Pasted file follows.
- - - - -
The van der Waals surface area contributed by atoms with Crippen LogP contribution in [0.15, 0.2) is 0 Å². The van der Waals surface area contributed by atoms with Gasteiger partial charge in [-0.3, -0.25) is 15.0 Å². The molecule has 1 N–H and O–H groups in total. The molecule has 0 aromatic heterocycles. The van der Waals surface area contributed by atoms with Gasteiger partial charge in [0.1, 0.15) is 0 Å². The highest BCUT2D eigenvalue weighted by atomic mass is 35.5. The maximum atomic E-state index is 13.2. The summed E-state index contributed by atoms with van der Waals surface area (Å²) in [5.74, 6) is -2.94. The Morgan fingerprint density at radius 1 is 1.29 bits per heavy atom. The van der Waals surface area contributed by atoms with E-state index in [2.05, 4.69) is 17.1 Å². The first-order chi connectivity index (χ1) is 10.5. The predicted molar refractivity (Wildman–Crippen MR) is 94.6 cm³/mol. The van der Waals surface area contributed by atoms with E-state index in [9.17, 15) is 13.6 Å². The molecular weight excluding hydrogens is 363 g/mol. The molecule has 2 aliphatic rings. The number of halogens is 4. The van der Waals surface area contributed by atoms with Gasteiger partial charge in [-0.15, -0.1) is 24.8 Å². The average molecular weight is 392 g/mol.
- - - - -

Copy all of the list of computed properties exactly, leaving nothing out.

The van der Waals surface area contributed by atoms with Crippen LogP contribution in [0.15, 0.2) is 0 Å². The van der Waals surface area contributed by atoms with Gasteiger partial charge in [-0.3, -0.25) is 15.0 Å². The molecule has 1 N–H and O–H groups in total. The molecule has 0 aromatic heterocycles. The van der Waals surface area contributed by atoms with Gasteiger partial charge in [0.1, 0.15) is 0 Å². The highest BCUT2D eigenvalue weighted by atomic mass is 35.5. The maximum atomic E-state index is 13.2. The summed E-state index contributed by atoms with van der Waals surface area (Å²) in [5.74, 6) is -2.94. The Morgan fingerprint density at radius 1 is 1.29 bits per heavy atom. The van der Waals surface area contributed by atoms with E-state index in [2.05, 4.69) is 17.1 Å². The first-order chi connectivity index (χ1) is 10.5. The predicted molar refractivity (Wildman–Crippen MR) is 94.6 cm³/mol. The van der Waals surface area contributed by atoms with E-state index in [9.17, 15) is 13.6 Å². The molecular weight excluding hydrogens is 363 g/mol. The molecule has 2 aliphatic rings. The number of halogens is 4. The van der Waals surface area contributed by atoms with Gasteiger partial charge in [-0.15, -0.1) is 24.8 Å². The average molecular weight is 392 g/mol.